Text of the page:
People I serve
The previous page showed that I serve six broad groups of people: leaders, managers, trustees, planners, communicators and administrators. This means I work with:
Clergy/Pastors and other church workers
Much of my work is church-based and I am usually reporting to a Minister, coaching those who are ordained or training a group of clergy. I am not ordained myself but understand the peculiar pressures and responsibilities of those who lead churches. I seek to equip Ministers in those vital organisational areas that most theological training ignores.
I work too with local groups of churches (eg. Associations, Presbyteries, Deaneries) and with wider structures such as Anglican Dioceses or whole denominations; also with solo Christian workers and those who serve on the staff of local churches.
Lay leaders and Church Administrators
I work with local churches of all denominations. Larger churches have more complex organisational issues to contend with, but small congregations need help too.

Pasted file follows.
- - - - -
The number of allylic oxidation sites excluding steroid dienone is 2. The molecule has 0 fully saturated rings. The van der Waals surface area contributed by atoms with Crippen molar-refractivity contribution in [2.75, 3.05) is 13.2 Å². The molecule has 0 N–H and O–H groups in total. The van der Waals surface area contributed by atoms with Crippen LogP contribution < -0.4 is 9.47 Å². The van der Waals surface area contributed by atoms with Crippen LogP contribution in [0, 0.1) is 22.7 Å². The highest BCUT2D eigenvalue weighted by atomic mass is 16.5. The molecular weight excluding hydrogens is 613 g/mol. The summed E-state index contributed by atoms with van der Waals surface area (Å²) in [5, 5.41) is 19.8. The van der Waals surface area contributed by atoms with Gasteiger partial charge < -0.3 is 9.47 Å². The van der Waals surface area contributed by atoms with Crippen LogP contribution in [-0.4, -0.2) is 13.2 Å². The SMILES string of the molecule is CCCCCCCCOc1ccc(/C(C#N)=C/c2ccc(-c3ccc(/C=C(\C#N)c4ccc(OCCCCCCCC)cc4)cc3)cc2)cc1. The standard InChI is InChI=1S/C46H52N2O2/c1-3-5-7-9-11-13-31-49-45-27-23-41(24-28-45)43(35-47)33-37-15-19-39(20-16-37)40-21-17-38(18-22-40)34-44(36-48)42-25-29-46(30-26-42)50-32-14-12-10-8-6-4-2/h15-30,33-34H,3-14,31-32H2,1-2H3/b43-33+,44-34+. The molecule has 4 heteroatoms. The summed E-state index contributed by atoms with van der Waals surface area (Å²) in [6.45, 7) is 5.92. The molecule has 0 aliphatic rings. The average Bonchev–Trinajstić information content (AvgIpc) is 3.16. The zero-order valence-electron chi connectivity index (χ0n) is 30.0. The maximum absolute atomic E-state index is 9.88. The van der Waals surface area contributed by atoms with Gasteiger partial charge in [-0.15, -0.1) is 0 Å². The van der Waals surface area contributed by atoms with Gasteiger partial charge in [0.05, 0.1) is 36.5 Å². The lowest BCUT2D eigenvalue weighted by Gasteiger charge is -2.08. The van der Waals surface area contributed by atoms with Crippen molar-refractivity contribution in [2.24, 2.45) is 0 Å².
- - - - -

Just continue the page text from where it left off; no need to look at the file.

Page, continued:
I serve the whole community of God's people, working with leadership teams, specific office-holders, and those in areas of practical ministry (eg. committee members, finance teams). I offer specialist support to Administrators and office staff in churches through the UK Church Administrator Network (UCAN).
Boards and staffs of mission agencies
Over the past few years some of my more detailed consultancies have been for Christian mission agencies, councils and theological colleges. Boards and Chief Executives are in great need of external, objective help on issues such as purpose and direction, people management and the effective handling of administration. But with a full diary my priority has to be for specifically church-based work.
I work throughout Great Britain and Ireland from a St Albans base.
My work includes both 'service' and 'education'. I aim to provide the service that my clients request and seek to follow Jesus' example of servant leadership. But at the same time there should be a prophetic edge to such ministry so I try not to not shy away from a more challenging approach when I feel this to be necessary.